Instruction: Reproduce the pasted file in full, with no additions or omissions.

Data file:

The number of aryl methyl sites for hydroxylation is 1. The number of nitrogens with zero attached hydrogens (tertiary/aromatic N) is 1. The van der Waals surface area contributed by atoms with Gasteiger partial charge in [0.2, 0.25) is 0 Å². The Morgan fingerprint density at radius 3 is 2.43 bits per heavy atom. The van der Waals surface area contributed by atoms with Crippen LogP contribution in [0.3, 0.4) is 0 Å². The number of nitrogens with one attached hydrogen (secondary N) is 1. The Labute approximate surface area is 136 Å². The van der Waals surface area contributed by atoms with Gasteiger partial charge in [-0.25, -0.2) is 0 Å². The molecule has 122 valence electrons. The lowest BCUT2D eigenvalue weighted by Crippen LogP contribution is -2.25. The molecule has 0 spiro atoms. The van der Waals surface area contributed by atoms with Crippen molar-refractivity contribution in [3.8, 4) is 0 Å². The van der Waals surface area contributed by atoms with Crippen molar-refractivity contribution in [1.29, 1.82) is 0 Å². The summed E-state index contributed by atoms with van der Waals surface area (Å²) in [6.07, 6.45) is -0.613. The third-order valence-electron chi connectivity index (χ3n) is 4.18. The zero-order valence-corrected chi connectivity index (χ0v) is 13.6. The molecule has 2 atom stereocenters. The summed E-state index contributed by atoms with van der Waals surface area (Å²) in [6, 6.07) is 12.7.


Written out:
The number of aryl methyl sites for hydroxylation is 1. The number of nitrogens with zero attached hydrogens (tertiary/aromatic N) is 1. The van der Waals surface area contributed by atoms with Gasteiger partial charge in [0.2, 0.25) is 0 Å². The Morgan fingerprint density at radius 3 is 2.43 bits per heavy atom. The van der Waals surface area contributed by atoms with Crippen LogP contribution in [0.3, 0.4) is 0 Å². The number of nitrogens with one attached hydrogen (secondary N) is 1. The Labute approximate surface area is 136 Å². The van der Waals surface area contributed by atoms with Gasteiger partial charge in [-0.25, -0.2) is 0 Å². The molecule has 122 valence electrons. The lowest BCUT2D eigenvalue weighted by Crippen LogP contribution is -2.25. The molecule has 0 spiro atoms. The van der Waals surface area contributed by atoms with Crippen molar-refractivity contribution in [3.8, 4) is 0 Å². The van der Waals surface area contributed by atoms with Crippen molar-refractivity contribution in [1.29, 1.82) is 0 Å². The summed E-state index contributed by atoms with van der Waals surface area (Å²) in [6.07, 6.45) is -0.613. The third-order valence-electron chi connectivity index (χ3n) is 4.18. The zero-order valence-corrected chi connectivity index (χ0v) is 13.6. The molecule has 2 atom stereocenters. The summed E-state index contributed by atoms with van der Waals surface area (Å²) in [6, 6.07) is 12.7.